A readable resume will give you a better shot at an interview. I’ve written about readability in writing for years – it’s what they taught me in journalism classes. But tight writing is backed by science.
According to the American Press institute, when the average sentence length is fewer than eight words, reader understanding is 100%. Even at 14 words, comprehension reaches 90%. But when you move up to 43-word sentences, it drops below 10%.
Research also suggests that employers only spend about six seconds with a resume. In general, readers are increasingly impatient and overloaded with copy.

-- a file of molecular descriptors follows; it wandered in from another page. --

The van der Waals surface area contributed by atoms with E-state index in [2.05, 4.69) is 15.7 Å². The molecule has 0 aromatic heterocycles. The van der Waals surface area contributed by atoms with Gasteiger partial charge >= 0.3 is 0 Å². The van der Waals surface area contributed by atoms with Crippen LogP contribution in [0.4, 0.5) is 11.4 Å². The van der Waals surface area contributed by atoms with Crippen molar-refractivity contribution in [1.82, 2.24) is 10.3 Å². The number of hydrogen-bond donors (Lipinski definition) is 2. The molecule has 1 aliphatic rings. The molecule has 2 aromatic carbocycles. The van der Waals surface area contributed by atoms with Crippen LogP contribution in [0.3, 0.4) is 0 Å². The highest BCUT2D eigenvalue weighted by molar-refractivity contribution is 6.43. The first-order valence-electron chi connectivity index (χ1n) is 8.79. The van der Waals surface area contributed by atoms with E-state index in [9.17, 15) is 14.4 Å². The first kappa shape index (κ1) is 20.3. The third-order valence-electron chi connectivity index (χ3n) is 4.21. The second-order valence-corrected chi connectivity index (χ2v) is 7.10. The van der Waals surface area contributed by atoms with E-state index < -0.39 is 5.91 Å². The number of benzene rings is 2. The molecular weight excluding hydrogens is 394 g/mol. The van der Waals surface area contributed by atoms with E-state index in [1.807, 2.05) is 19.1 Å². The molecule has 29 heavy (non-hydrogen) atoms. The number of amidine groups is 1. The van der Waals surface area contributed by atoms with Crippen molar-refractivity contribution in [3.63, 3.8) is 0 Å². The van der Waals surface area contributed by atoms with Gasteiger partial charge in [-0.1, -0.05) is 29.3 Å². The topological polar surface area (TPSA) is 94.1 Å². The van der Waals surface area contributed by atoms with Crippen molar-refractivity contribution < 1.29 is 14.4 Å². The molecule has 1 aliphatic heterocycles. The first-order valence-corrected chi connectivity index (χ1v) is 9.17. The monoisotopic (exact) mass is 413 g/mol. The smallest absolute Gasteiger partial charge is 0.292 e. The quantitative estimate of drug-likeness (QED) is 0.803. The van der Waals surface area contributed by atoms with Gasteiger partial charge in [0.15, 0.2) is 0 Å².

Resumes are marketing documents – pack them with punch. Get stingy with those long blocks of text on your resume. Carefully consider each word for its ability to convey what an employer gets when they hire you.
Microsoft Word has a built-in readability report it will produce when you run a spell check, but it won’t show up if there are no errors. However, there are lots of readability tools you can use online by simply copying and pasting your text into a dialogue box. Here are a couple I recommend: